I am having a good laugh. OP wants to do finengg from top schools and his name is Jesse Livermore - what a contrast. FinEnggs quantify a lot of things, whereas Jesse used to be seat of the pants trader initially (agreed - he used to read tape though, which is essentially taking super quick trading decisions).

    Btw, OP I am curious to know as an independent trader how much u made for last 2 yrs, also it will be nice if u can give me a chart of monthly % and actual profits for 2 yrs - so basically a bar chart with 24 bars approx. Also, what did u trade and what is your citizenship ?

    Why should you tell me all this ? Because I can give you some well thought out advice looking at your past performance; having 'Been there, done that'.

    Good Luck!
  4. TraderZones- Thank you very much for your reply. While it is not very exciting to work long hours, I have worked 10+ hour jobs before while juggling other responsibilities and making $90,000+ bonus and benefits. I was just asking to check the validity of the claim made by UC Berkeley as they provide the most information of all the schools that I researched. I understand compiling list doesn't gaurantee me a seat at any of the schools but I need to start somewhere. I might or might not get accepted into any or all of the aforementioned schools but there is no harm in trying. Worse that can happen is they will deny my application.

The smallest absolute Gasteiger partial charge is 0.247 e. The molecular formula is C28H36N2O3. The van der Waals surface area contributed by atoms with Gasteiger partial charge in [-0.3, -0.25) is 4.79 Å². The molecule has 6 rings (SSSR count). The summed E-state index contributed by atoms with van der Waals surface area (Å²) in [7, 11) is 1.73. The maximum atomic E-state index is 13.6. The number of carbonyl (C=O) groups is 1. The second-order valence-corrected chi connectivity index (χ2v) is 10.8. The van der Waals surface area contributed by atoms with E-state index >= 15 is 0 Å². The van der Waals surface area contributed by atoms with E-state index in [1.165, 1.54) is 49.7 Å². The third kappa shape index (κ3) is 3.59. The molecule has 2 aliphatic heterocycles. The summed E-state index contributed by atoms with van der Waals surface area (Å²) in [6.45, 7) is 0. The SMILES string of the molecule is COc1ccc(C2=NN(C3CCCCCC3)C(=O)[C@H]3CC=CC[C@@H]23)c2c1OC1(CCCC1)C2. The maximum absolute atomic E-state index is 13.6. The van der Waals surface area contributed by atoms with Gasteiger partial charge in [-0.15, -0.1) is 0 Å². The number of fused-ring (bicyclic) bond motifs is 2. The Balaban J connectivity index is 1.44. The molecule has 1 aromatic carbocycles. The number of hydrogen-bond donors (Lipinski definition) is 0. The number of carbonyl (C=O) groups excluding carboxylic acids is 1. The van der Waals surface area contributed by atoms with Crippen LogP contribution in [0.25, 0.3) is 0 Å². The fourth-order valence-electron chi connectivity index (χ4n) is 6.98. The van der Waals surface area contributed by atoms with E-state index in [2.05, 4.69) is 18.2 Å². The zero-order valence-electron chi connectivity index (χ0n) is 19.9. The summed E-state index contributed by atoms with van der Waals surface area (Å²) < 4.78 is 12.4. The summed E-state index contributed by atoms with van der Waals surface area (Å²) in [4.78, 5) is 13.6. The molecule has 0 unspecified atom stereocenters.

Traderhf: Glad I could make you laugh and thank you for offering to give me some well thought out advice on my past performance. However, I'm not too worried about my past. I'm looking to do something with my future and hence exploring areas that I have interest in. I will be sure to contact you if I need help analyzing my past performance.
  5. traderhf


    No, you didn't get the reason of me asking for your past performance. I am not going to analyze your past performance for you. You are smart enough to do it yourself.

    I would have rather given you some feedback abt finengg in general and as to how finengg from a top school can get you closer to your goals. Thats why I asked what instrument etc. you traded. Been There done that referred to finengg + trading. In case you ****ed up in trading for last 2 yrs, you don't have to be ashamed about it. Its normal! Anyways your choice if you want to share info or not.